Use this URL to cite or link to this record in EThOS: https://ethos.bl.uk/OrderDetails.do?uin=uk.bl.ethos.770065
Title: Impact of changes in anthropogenic air pollutants on particulate air quality and the attributable burden of disease
Author: Butt, Edward William
ISNI:       0000 0004 7660 7925
Awarding Body: University of Leeds
Current Institution: University of Leeds
Date of Award: 2018
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Abstract:
Anthropogenic primary aerosol and aerosol precursor emissions have undergone considerable regional changes over the last 50 years. Reduced anthropogenic emissions across high-income regions, in part due to the implementation of air quality and emission control regulations, have coincided with large economic-related emission growth across large parts of the developing world. These emission changes have undoubtedly led to regional changes in ambient PM2.5 concentrations and have affected human health. The global composition climate model, HadGEM3-UKCA, was used to simulate and evaluate regional changes in ambient PM2.5 concentrations and human health effects over the period 1960 to 2009. Dominated by regional increases across China and India, global simulated population-weighted PM2.5 concentrations was estimated to have increased by 37.5% over the period 1960 to 2009, despite declines across North America and Western Europe. As a result, mortality attributable to long-term PM2.5 exposure is estimated to have increased by 89% to 124% over the same period, which were driven largely by demographic transitions, and to a lesser extent by regional PM2.5 changes. Understanding the historical changes in ambient PM2.5 and their associated effects on human health is not only important for evaluating past efforts, but is also vital for crafting future air quality strategies. The combustion of residential solid-fuels for cooking and space heating contributes a large proportion to the global burden of primary aerosol emissions in the presentday, with potentially large impacts on ambient air quality, health and the climate. Using a global chemistry-transport model (TOMCAT-GLOMAP), present-day emissions from residential combustion activities were estimated to contribute to between 22% to 33% and 12% to 32% of the global annual mean burden of black carbon (BC) and organic aerosol respectively. In addition, residential emissions were estimated to contribute to regional annual mean surface PM2.5 concentrations of between 15% to > 40%, particularly across low and middle income regions, resulting in an estimated preventable human mortality burden of between 315,000 to 516,600 (if emissions were removed). Using an offline radiative transfer model, residential emissions were estimated to exert a global annual mean direct radiative effect (DRE) of between -66 and +21 mW m-2 and a global first aerosol indirect effect (AIE) of between -52 and -16 mW m-2. Uncertainties in properties of residential combustion aerosol contributed to a wide range of simulated radiative effects, which makes quantifying the magnitude of their radiative effects difficult. Understanding the present-day impacts from this emission source is an important first step in identifying potential benefits of emission control measures, such as the use of clean cookstoves or cleaner fuels. Understanding to what extent the widespread near-term implementation of clean residential combustion technologies (e.g., clean cookstoves) can avoid ambient air quality and associated health impacts is important for reviewing options for air quality management strategies. Understanding such measures in the context of future changes in other anthropogenic emissions is also important. Using a global chemistry-transport model (TOMCAT-GLOMAP), the widespread use of clean residential combustion technologies was estimated to avoid 4.9 μg m-3 of populationweighted PM2.5 concentrations in 2050 globally, resulting in 0.34 [0.28-0.4] million avoided mortalities or 20% of the maximum global preventable mortality. It is expected that low-income regions of Sub-Saharan Africa will gain the most, where half to two thirds of the maximum avoidable PM2.5 and mortality, can be attributed to residential emission control technologies alone. In these regions, the use of clean residential combustion technologies could provide an effective measure for tackling poor air quality and public health.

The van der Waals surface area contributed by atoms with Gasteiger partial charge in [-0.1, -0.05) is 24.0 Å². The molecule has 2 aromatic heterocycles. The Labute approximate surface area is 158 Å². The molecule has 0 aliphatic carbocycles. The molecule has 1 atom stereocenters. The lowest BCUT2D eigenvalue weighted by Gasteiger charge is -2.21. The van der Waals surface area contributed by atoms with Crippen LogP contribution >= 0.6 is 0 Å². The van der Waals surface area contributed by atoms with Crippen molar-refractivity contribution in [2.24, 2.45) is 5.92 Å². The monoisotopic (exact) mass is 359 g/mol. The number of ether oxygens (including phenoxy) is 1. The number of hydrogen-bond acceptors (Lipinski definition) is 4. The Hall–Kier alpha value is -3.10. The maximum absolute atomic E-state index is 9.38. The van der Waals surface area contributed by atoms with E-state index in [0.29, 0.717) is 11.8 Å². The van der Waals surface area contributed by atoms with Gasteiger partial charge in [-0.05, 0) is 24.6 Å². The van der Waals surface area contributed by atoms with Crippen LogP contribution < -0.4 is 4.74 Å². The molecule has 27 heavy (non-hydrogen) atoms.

Supervisor: Spracklen, Dominick ; Forster, Piers ; Sallu, Susannah Sponsor: Not available
Qualification Name: Thesis (Ph.D.) Qualification Level: Doctoral
EThOS ID: uk.bl.ethos.770065  DOI: Not available
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